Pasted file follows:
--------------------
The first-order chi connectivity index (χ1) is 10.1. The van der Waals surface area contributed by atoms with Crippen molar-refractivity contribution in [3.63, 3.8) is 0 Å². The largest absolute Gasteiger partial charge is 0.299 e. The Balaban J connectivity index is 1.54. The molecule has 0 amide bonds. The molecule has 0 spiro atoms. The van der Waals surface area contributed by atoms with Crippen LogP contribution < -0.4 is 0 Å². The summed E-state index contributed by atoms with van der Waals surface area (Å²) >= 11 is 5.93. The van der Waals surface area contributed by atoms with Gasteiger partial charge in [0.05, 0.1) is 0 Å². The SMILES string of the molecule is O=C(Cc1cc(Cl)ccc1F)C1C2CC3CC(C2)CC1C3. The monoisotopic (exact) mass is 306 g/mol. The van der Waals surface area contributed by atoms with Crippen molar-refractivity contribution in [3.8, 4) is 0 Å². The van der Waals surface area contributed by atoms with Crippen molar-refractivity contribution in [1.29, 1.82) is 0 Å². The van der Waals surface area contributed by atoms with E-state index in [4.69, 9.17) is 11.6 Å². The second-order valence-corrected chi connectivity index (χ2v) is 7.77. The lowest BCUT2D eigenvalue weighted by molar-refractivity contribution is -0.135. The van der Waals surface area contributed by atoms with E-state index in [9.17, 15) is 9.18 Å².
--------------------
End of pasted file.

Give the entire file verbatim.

The first-order chi connectivity index (χ1) is 10.1. The van der Waals surface area contributed by atoms with Crippen molar-refractivity contribution in [3.63, 3.8) is 0 Å². The largest absolute Gasteiger partial charge is 0.299 e. The Balaban J connectivity index is 1.54. The molecule has 0 amide bonds. The molecule has 0 spiro atoms. The van der Waals surface area contributed by atoms with Crippen LogP contribution < -0.4 is 0 Å². The summed E-state index contributed by atoms with van der Waals surface area (Å²) >= 11 is 5.93. The van der Waals surface area contributed by atoms with Gasteiger partial charge in [0.05, 0.1) is 0 Å². The SMILES string of the molecule is O=C(Cc1cc(Cl)ccc1F)C1C2CC3CC(C2)CC1C3. The monoisotopic (exact) mass is 306 g/mol. The van der Waals surface area contributed by atoms with Crippen molar-refractivity contribution in [3.8, 4) is 0 Å². The van der Waals surface area contributed by atoms with Crippen molar-refractivity contribution in [1.29, 1.82) is 0 Å². The van der Waals surface area contributed by atoms with E-state index in [4.69, 9.17) is 11.6 Å². The second-order valence-corrected chi connectivity index (χ2v) is 7.77. The lowest BCUT2D eigenvalue weighted by molar-refractivity contribution is -0.135. The van der Waals surface area contributed by atoms with E-state index in [9.17, 15) is 9.18 Å².